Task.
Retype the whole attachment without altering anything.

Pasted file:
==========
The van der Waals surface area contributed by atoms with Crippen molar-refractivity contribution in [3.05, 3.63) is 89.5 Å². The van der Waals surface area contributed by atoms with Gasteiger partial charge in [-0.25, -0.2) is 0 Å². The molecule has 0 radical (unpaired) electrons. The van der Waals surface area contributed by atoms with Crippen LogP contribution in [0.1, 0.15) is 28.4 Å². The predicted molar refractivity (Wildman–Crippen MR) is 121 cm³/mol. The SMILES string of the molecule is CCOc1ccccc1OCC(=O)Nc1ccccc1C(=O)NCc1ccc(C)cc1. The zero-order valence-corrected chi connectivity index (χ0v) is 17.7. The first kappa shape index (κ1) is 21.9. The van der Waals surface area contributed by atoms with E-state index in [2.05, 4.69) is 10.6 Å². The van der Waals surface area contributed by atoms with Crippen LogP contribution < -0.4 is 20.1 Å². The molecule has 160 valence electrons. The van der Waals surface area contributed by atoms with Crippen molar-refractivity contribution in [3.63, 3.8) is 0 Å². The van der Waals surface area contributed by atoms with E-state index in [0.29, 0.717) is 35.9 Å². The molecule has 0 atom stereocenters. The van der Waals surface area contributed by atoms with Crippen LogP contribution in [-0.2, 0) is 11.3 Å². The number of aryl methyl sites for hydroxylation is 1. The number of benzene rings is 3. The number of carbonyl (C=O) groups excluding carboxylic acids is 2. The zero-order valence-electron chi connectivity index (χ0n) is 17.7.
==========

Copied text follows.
The van der Waals surface area contributed by atoms with Crippen molar-refractivity contribution in [3.05, 3.63) is 89.5 Å². The van der Waals surface area contributed by atoms with Gasteiger partial charge in [-0.25, -0.2) is 0 Å². The molecule has 0 radical (unpaired) electrons. The van der Waals surface area contributed by atoms with Crippen LogP contribution in [0.1, 0.15) is 28.4 Å². The predicted molar refractivity (Wildman–Crippen MR) is 121 cm³/mol. The SMILES string of the molecule is CCOc1ccccc1OCC(=O)Nc1ccccc1C(=O)NCc1ccc(C)cc1. The zero-order valence-corrected chi connectivity index (χ0v) is 17.7. The first kappa shape index (κ1) is 21.9. The van der Waals surface area contributed by atoms with E-state index in [2.05, 4.69) is 10.6 Å². The van der Waals surface area contributed by atoms with Crippen LogP contribution < -0.4 is 20.1 Å². The molecule has 160 valence electrons. The van der Waals surface area contributed by atoms with Crippen molar-refractivity contribution in [3.63, 3.8) is 0 Å². The van der Waals surface area contributed by atoms with E-state index in [0.29, 0.717) is 35.9 Å². The molecule has 0 atom stereocenters. The van der Waals surface area contributed by atoms with Crippen LogP contribution in [-0.2, 0) is 11.3 Å². The number of aryl methyl sites for hydroxylation is 1. The number of benzene rings is 3. The number of carbonyl (C=O) groups excluding carboxylic acids is 2. The zero-order valence-electron chi connectivity index (χ0n) is 17.7.